What made you want to become a member of FSB?

I like to think that I'm good at what I do, but I'm not always so good at the admin side of things, so I liked the idea of having that 'back office', and expert advice when I need it, without having to employ any staff!

How have you found yourself needing to use our FSB ‘Member Benefits’?

There are a few different services I really like the look of, including the business banking with The Co-op and the health support service. I think working for yourself can be really isolating, and it's good to know that if you are struggling, there is somewhere to turn. 

Networking is a big part of what we do here at FSB. Have you used any of our networking events to make connections?

I've been to one of the networking events so far and saw a fantastic speaker - it was all about apps to help productivity and I picked up loads of great tips. I love getting the chance to meet new people and although I know that some people gets nervous about networking, I actually find it very enjoyable. I think once you remember that networking is just about meeting people, not about trying to sell something, it really takes the pressure off.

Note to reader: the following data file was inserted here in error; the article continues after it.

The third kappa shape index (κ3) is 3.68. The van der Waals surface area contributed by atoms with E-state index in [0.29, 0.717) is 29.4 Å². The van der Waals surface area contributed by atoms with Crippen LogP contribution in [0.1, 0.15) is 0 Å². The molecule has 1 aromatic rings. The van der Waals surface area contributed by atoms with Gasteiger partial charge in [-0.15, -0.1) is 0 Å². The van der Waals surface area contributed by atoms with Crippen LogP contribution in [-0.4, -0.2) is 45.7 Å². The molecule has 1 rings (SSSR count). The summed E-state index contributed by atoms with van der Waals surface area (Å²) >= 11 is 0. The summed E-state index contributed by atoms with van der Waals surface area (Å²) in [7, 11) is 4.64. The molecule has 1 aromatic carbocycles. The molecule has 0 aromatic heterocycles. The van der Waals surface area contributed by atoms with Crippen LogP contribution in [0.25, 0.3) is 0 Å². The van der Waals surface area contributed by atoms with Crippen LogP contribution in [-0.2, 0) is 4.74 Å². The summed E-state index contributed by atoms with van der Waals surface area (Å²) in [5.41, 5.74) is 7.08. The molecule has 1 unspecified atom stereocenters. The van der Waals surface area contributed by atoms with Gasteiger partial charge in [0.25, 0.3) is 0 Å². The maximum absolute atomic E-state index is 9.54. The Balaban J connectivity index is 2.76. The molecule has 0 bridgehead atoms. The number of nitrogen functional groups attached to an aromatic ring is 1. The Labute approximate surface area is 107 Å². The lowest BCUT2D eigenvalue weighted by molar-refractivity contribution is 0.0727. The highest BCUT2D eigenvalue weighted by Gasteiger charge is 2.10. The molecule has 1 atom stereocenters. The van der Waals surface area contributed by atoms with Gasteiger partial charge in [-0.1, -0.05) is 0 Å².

We’re really passionate about helping our members and prospective business owners to succeed. What is the best piece of advice you could give to anyone thinking of setting up their own business?

Well, I tend to be a bit flighty, so my advice might not be the best - I'd say go for it! I know that you do need to plan a lot, and think things through, but I do think that sometimes all of that planning can be a bit paralysing, and really you just need to make a start. I have a bit of a motto actually - Ready, fire, aim. Get started, and learn as you go along.

What kind of skills does someone need to have in order to become a successful blogger?

You need to be able to write obviously - that's the main thing! Visual content is really important too, especially if you want to make the most of social media, so if you can learn how to take a decent photo that will help. You need to have a passion for what you're doing, and be prepared to work hard.

What are your tops tips for promoting yourself on social media?

Gosh, I have so many! I guess the key thing is to think of it as a conversation, rather than simply a channel for you to broadcast your messages through. It's fairly common sense really - chat to people who you think might be interested in what you do, reply to people, follow people, share other relevant content, don't be too salesy, be helpful - it's basically the same principles that you would apply to a face to face business networking group, but online.

What are your predictions for upcoming trends in 2016?

Social media wise? I'm going to say native video content and Snapchat. You heard it here first.